And yet, in light of their limited resources and isolation, these disadvantaged adolescent girls and women should be the top priority for public health policies.

An appropriate solution to isolation

When I was offered the opportunity to launch the information campaign for a new project—the Sahel Women’s Empowerment and Demographic Dividend (SWEDD) project—I didn’t hesitate for a moment. I was delighted to be given a chance to make a difference.
From the time I attended my first major international meeting organized by UNFPA in July 2014 until the project was launched in November 2015, I have learned a lot about SWEDD and have been a part of its growth...like a baby.

I left UNFPA a few years ago to join the World Bank team in the Bamako country office. As SWEDD is being financed by the Bank, I have been able to continue working on this project and observing its impact on the lives of women and adolescent girls.

I believe in the SWEDD’s approach, which seeks to deploy more midwives in rural and periurban areas. This has the twin advantage of reducing maternal, newborn, and child deaths and narrowing the disparities in underserved areas.

Since June 2018, the project had facilitated the hiring of 105 midwives in Mali and the opening of 14 private practices, a figure that may seem low, but is, in my view, a major step forward when I see the impact of their training and their presence in communes that had no medical facility. This represents a 17% increase in the number of midwives working in the targeted regions and an 8% increase nationwide.

In recent months, the project’s teams that regularly visit the 13 communes on the outskirts of Bamako and the Koulikoro, Sikasso, and Ségou regions where the project is being implemented told me that after a mere three months in operation, the practices had already created 85 jobs, provided 2,700 curative health care consultations, and facilitated 265 prenatal consultations and 115 deliveries. They have also treated 800 cases of child illness and organized outreach workshops for 2,000 women to inform them of the benefits of prenatal and postnatal visits and infant nutrition.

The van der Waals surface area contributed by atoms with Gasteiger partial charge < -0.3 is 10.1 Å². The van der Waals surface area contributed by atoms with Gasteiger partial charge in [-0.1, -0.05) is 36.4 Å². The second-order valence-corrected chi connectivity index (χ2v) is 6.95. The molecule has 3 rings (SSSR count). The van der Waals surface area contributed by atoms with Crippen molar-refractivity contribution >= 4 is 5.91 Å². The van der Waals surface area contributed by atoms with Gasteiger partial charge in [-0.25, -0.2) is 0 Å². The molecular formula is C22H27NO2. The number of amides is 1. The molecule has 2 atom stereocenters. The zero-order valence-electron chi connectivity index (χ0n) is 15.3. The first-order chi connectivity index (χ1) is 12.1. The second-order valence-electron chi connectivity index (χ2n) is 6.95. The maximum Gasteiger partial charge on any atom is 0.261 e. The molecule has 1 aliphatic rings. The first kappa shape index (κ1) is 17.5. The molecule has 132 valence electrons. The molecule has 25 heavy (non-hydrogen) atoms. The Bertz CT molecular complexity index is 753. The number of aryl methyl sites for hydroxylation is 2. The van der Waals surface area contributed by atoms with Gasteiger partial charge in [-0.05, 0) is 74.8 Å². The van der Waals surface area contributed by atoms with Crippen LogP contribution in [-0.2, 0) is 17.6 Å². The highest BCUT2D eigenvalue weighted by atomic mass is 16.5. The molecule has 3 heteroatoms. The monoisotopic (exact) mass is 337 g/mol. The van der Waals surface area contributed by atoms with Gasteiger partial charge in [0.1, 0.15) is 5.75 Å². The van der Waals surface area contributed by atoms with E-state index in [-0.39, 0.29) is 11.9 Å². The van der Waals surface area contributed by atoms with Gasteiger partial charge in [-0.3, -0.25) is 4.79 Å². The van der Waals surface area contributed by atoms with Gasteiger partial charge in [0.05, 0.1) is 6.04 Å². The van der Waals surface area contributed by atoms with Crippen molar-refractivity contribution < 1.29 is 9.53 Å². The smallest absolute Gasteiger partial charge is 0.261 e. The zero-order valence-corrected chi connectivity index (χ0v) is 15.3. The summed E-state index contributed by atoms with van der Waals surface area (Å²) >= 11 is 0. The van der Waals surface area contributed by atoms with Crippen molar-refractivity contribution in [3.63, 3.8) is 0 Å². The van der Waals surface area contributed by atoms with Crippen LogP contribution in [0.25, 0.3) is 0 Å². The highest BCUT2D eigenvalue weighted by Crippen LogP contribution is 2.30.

I sometimes accompany my colleagues on their visits. In Mamaribougou in the Koulikoro region, I met Diallo Fatoumata Diallo, one of the midwives who recently opened a practice with support from the SWEDD project. She told me that she had chosen this village because she had grown up with her parents nearby and had firsthand knowledge of the challenges faced by pregnant women and mothers who had to walk several kilometers for their checkups or to seek treatment for their children. With an almost 5% uptick each month in the number of visits to her practice, she has no doubt that she made the right choice settling here.

It is gratifying to see that the SWEDD project is making a small difference in the lives of thousands of women and girls every day in the seven countries in which it is being implemented (Benin, Burkina Faso, Chad, Côte d’Ivoire, Mali, Mauritania, and Niger).